Jesuit Novitiate
Novitiate of the Euro-Mediterranean Province of the Society of Jesus


New roots

26 Apr 2019

I don’t know if you have ever had to repot a seedling…if you have, your gaze may have fallen on the roots, noticing how they had grown occupying all the possible space, taking the same shape as the vase, as if they were trying in every way and almost spasmodically to absorb as much as possible from that little piece of earth.

In fact, there comes a time when, if we want the plant to continue growing, we need to repot it.

Just as for plants, so it is that for us to grow – after a certain period – separation is necessary. We need to find a new vase, new earth, because the previous one – which was fundamental and essential for us to become what we are – is no longer able to give us nourishment and space. Of course, this can be a bit painful because it requires separation from something that was familiar to us up to that point, but it does not mean denying one’s roots: those we carry along with us and even a little of our native soil remains attached to us.

For me the Novitiate is precisely this new fertile earth that is giving me the sap, nourishment and space to make me grow. A simple list of the various activities and moments we share would be reductive and emptied of much of the meaning, but if I had to choose just one word to describe what we “do”, or better, “live” in the Novitiate, I would say growth … In fact, this period is essentially a time to get to know yourself more and more. It may seem strange, because in the frenzy of my daily routine I often took the knowledge of myself for granted, thinking that there was no one capable of knowing me better than myself. Instead, I’m discovering – and every day is a discovery – how little I actually knew. Thanks to prayer, to the dynamics and relationships that are created in community, and to the accompaniment of Fr. Master I am acquiring ever more an awareness of my abilities, but also of my limits and fragilities, of the conditionings and the false ideas of myself that I have built over time. Therefore I am living this period simply as a “grace”, a gift, in which I have the fortune and the privilege of receiving so much for free.

Finally, there is one last fundamental element which needs to be specified to explain the meaning of this time. In fact, to continue the botanical example, what do you do with a seedling that grows, but then doesn’t bear fruit?

Growth is not an end in itself, it is not to be able to boast or to consider oneself better, but to be always more free to love!

Until recently this expression would have seemed – if not really meaningless – certainly not very significant. I would have said to myself: “How can one not be free to love?”

Now, however, I’m realizing how much my idea of love was romantic and of freedom naïve. I am realizing that being free is not so much an external question, but rather refers to the inner dynamics that guide our thoughts and our actions. That to free oneself from fears, from conditioning, from secondary ends, to be able to really love the other, to want his growth and his good is really difficult, it costs effort and requires sacrifices.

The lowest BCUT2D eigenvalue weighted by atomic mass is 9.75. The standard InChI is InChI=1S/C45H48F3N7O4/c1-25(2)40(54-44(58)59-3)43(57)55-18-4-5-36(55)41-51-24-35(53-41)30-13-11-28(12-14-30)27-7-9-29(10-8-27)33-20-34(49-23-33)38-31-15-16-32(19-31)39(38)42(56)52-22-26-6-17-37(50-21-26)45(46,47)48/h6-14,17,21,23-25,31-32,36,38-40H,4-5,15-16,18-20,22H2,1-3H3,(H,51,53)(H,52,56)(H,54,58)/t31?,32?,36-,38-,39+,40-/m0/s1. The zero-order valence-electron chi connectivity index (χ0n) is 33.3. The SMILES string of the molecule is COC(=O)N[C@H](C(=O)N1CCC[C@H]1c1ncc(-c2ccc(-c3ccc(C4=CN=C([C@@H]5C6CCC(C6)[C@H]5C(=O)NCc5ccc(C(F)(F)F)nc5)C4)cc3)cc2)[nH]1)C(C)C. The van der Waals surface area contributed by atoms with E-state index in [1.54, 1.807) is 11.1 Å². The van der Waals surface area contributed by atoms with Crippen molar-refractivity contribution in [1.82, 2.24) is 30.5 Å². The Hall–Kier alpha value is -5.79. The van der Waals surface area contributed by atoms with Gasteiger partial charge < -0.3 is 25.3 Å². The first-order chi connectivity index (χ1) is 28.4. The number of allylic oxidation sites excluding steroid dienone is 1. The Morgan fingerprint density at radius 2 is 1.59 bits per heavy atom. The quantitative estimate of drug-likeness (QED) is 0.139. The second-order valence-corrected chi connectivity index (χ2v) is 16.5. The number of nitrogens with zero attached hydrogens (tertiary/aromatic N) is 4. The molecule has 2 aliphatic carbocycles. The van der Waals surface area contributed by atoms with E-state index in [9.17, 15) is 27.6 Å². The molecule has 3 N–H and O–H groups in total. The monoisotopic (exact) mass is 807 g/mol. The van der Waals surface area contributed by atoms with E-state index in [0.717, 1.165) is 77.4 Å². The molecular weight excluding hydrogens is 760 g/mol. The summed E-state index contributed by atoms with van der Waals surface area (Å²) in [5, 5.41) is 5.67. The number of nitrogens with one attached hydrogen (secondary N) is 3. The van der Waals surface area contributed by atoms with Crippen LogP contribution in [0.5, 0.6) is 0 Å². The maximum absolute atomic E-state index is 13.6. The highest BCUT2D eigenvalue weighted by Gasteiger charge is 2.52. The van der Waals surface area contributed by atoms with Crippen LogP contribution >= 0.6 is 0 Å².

For this reason having a good point of departure and someone who takes care of the personal growth of us novices is really a great help!

Summer SJ

by Giacomo Mottola

Here I am on the other side of the screen six year later. Yes, because I remember well that summer after the first year of seminary when I went through all the pages of the novice website to read about the novices’ experience. As I read about their summer activities I began to feel, ever more clearly, the desire to live this way. Although the accounts of summer experience were so accurate that I felt like I was living them as I read them, at the end of this summer I must admit that doing them is far more challenging that reading them from the comfort of the sofa.

Of course I imagined that I would go from one experience to the next, always ready to commit myself to the end, in a perfect spirit of obedience to my superiors but I discovered that obedience is not only an outward appearance. It is not enough to do what they asked of you and do it to the best of your ability. When I found myself from time to time in new contests where I know no one, or almost no one, I realized that a part of me was starting to play defensively and a whole apparent set of good reasons was ready to argue that it was OK. After all I had obeyed but a part of me was not there missing the opportunity to learn, experiment and get involved.

Thanks to the advice of one Jesuit in charge of one of the activities I took part in, I learned a big lesson this year. Situations are objective but interpretations are relative. There are work situations that may be easier than others but it is up to us to choose whether to see that difficulty as a threat to be defended against or as a challenge to be faced. I have also noticed that I come into daily contact with situations that I may perceive as challenges or threats. By frequently examining my conscience to see where I have acted defensively and where I have put myself on the line, I am discovering new aspects every day to work on in order to learn to trust the good Lord more and more.

Giacomo Mottola


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